Our path is not very well illuminated, hard to tell the proper avenue to choose or the right direction to proceed. PTSD has a confusing impact, a time distorting component and horrifying panic attacks.

When I finally healed, my life was trigger free, finally flowing with an ease. I thought healing was permanent but a new blood pressure medicine drained my energy and fired my nervous system up.

My PTSD symptoms returned. Things had changed, the intense fear and firing of my flight or fight mechanism did not happen. Meditation had enabled me to become friends with my fight or flight mechanism, I did not fear it going off.

In fact I learned to use the energy that surrounds our defense mechanism firing, while hiking.

Instead of terror and fear, I experienced uncomfortable and awkward.

Now, my symptoms will appear every so often, I am not afraid of them anymore. They do impact my life but I accept this as my cross to bear.

What has changed is my ability to focus and let go, the wisdom to discount traumas erroneous barrage of thoughts and judgments.

I can exist in a defense mode, letting the noise be released, making no decisions, having no opion that is reinforced until things settle down.

I have learned to let go of thought and read my senses, see and hear what is in front of me. It is soothing to step back and realize this PTSD is a mirage.

My triggers are still an issue at times but the issue has a much less intimidating consequence.

Trusting that being empty of thought and aware of this immediate moment, is my default position.

My tools are simple, concrete and immediate.

My tools are not complex or voluminous but gain power through repetition and application.

PTSD is not as scary when the fight or flight mechanism has become your friend.

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Looking back at my journey, some thoughts!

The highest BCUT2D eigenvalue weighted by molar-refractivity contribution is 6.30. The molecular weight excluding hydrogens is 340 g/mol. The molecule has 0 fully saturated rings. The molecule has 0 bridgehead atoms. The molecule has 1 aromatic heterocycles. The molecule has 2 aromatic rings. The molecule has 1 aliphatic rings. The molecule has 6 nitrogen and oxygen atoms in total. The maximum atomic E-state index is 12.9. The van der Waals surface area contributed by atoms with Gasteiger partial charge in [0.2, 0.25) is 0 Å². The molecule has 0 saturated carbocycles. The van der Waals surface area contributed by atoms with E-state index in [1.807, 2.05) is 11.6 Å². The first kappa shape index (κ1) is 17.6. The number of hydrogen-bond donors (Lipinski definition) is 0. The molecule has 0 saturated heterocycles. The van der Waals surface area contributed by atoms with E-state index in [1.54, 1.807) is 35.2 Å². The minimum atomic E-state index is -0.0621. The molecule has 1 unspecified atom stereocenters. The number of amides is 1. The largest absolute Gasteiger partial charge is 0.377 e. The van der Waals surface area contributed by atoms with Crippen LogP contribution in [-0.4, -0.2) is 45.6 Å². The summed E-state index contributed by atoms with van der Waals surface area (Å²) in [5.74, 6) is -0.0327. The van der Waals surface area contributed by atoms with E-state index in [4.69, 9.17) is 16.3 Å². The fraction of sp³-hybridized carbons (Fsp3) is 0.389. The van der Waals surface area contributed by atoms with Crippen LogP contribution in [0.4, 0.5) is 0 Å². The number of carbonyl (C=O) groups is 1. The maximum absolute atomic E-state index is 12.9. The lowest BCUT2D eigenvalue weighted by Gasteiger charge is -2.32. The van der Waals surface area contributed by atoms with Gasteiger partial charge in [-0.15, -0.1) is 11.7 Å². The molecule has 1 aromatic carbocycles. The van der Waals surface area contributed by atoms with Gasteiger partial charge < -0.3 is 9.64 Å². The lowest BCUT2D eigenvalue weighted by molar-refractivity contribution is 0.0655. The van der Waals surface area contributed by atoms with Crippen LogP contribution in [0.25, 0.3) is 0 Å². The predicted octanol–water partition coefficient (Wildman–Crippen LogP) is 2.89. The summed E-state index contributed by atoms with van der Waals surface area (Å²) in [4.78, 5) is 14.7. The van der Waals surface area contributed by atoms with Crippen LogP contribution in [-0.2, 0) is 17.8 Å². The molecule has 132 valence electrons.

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Years ago “Exposure Therapy” as it was called, brought extreme anxiety to my being. Say your PTSD triggers manifested in fear of being in closed spaces, or in crowded public areas.

Exposure Therapy takes you into these trigger situations. We would go into an enclosed space or enter a crowded gathering. I languished when this therapy was tried on me.

It made me worse, my fear and anxiety levels spiked, my fight or flight mechanism fired 10 times a day.

In due time, a solution appeared, a safe, secure place for exposure therapy.

Meditation provided this safe space to use “Exposure Therapy”.

I could face my fear and anxiety with intense focus and letting go. It was not easy.

I did not walk into a trigger solution as a cocky, bring it on individual, it was more a tip toeing through my mind field. It still felt like danger was there.

Confidence grew with more and more exposure. Becoming intimately familiar with my fears and anxiety made them less fearful, less powerful over time.

My fears lost power gradually. As time passed I was able to physically face my triggers better and better.

What I realized was, to heal it took being humble, accepting, and vulnerable.

It is not a chest pumping experience, rather a humbling journey of exploration and healing.